The Aussie dollar has seen a reprieve in recent weeks from the massive declines over the past 24 months. From April 2013 to September 2015, the AUD fell over 36 cents against the greenback.
This move is almost entirely associated with the decline in commodity prices, as the domestic economic data from Australia has remained relatively stable during 2015. The slowdown in China has caused a reduction in commodities prices and along with it, risk-off sentiment caused equities to crash during August. Both these markets – stocks and commodities – have a strong positive correlation with the AUD, and therefore the currency was pressured by the declines.
By early October the AUD/USD has rallied 200 pips from lows after making a double bottom at the end of September. Given the much weaker than expected US employment figures released on October 2, which caused Fed rate hike expectations to be pushed out into 2016, the Aussie may see a further retracement of this year’s steady declines. The currency remains highly sensitive to news out of China, and any commodity and stockmarket declines.
The Reserve Bank of Australia kept rates on hold at 2% on October 6 as was expected by all economists surveyed. The accompanying rate decision statement was similar to the prior statement and thus failed to introduce any new dovish rhetoric. The RBA confirmed that they are in wait-and-see mode and this neutral stance saw the Aussie rally 50 pips upon release. Key aspects from the statement were:
– “some further softening in conditions in China”
– “Key commodity prices are much lower than a year ago, in part reflecting increased supply, including from Australia”
– “Equity market volatility has continued, but the functioning of financial markets generally has not, to date, been impaired”
– “In Australia, the available information suggests that moderate expansion in the economy continues. While growth has been somewhat below longer-term averages for some time, it has been accompanied with somewhat stronger growth of employment and a steady rate of unemployment over the past year. Overall, the economy is likely to be operating with a degree of spare capacity for some time yet, with domestic inflationary pressures contained. Inflation is thus forecast to remain consistent with the target over the next one to two years, even with a lower exchange rate.”
– “monetary policy needs to be accommodative”
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– “Further information on economic and financial conditions to be received over the period ahead will inform the Board’s ongoing assessment of the outlook and hence whether the current stance of policy will most effectively foster sustainable growth and inflation”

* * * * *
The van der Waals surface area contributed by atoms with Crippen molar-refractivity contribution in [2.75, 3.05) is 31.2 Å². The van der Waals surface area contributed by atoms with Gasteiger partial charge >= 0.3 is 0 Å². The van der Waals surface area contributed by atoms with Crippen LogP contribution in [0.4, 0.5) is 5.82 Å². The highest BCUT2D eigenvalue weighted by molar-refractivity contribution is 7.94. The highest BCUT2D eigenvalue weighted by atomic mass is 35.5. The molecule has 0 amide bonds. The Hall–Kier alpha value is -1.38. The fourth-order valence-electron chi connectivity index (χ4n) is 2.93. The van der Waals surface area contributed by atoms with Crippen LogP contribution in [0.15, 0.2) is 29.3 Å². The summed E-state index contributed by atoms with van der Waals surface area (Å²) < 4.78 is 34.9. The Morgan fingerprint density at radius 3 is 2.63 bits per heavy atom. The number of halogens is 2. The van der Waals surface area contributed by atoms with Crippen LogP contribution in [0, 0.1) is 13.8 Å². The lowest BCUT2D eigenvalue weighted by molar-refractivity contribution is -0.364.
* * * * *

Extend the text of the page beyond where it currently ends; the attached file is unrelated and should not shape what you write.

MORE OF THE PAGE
After the release the Overnight Index Swap market was pricing a 23% probability for a rate cut at the November meeting. As conveyed in the statement and confirmed in a speech by Glenn Stevens during September, the RBA is “pretty content” with where interest rates are right now.
Domestic Data Stable
On July 22, CPI came in close to analysts’ estimates; the headline figures slightly missed economists’ consensus for both the q/q and y/y readings, however the Trimmed Mean – the Bank’s preferred measure of inflation – slightly beat expectations from a survey of Bloomberg economists by printing at 2.2% for the y/y figure. This is down from the Q1 y/y figure of 2.3%.
Employment figures for August, released September 9, once again beat expectations gaining 17,400 vs an expected 6,000. This followed a gain of 39,200 in July which was revised up from 38,500. In comments on August 14, RBA Assistant Governor Christopher Kent signalled the worst is probably over for the nation’s jobs market, suggesting a three-month pause in interest rates could be extended.
Gross domestic product for the second quarter, released on September 1, missed expectations, increasing less than expected at 0.2% on the quarter; analysts expected an increase of 0.4%. Year-over-year, GDP was up 2.0%, also below expectations. Reduced mining and construction activity, coupled with a decline in exports were the main factors in the slowdown in economic growth.
A lower currency is helping Australia to weather the storm as falling commodity prices weigh on export revenue. Demand from China, Australia’s largest trading partner, is expected to continue to slow and the glut of iron ore, the country’s top export, is expected to remain present as top producers ship record amounts to compensate for lower prices.
Outlook Data Dependent
Governor Stevens remained upbeat on the economy during his semi-annual testimony before the federal House of Representatives Economics Committee on September 17. Stevens did not share the same sentiment as much of the media concerning Australia’s economy stating that discussions and reports have been “more negative than the facts actually warrant”.
He also stated “It ain’t all home and hosed and all happy days, but it is not as bad as much commentary that I read would lead one to believe”. Stevens also downplayed speculation that China growth issues would trigger another rate cut, saying, “You would expect in that world the [Australian dollar] exchange rate is probably going to go down, probably quite a bit, and that will be one of the key mechanisms that helps the Australian economy cope.”
Our bias for the Australian dollar remains neutral in the medium term, with a slight short-term bullish bias which is heavily contingent on equities, commodities and China, and the Fed delaying rate hikes. Negative news from China or bearish price action in metals and stocks will swiftly neutralise any bullish sentiment on the AUD. With this in mind we are expecting some short-term upside in the AUDUSD pair. Our longer term bias for the AUD will remain data dependent.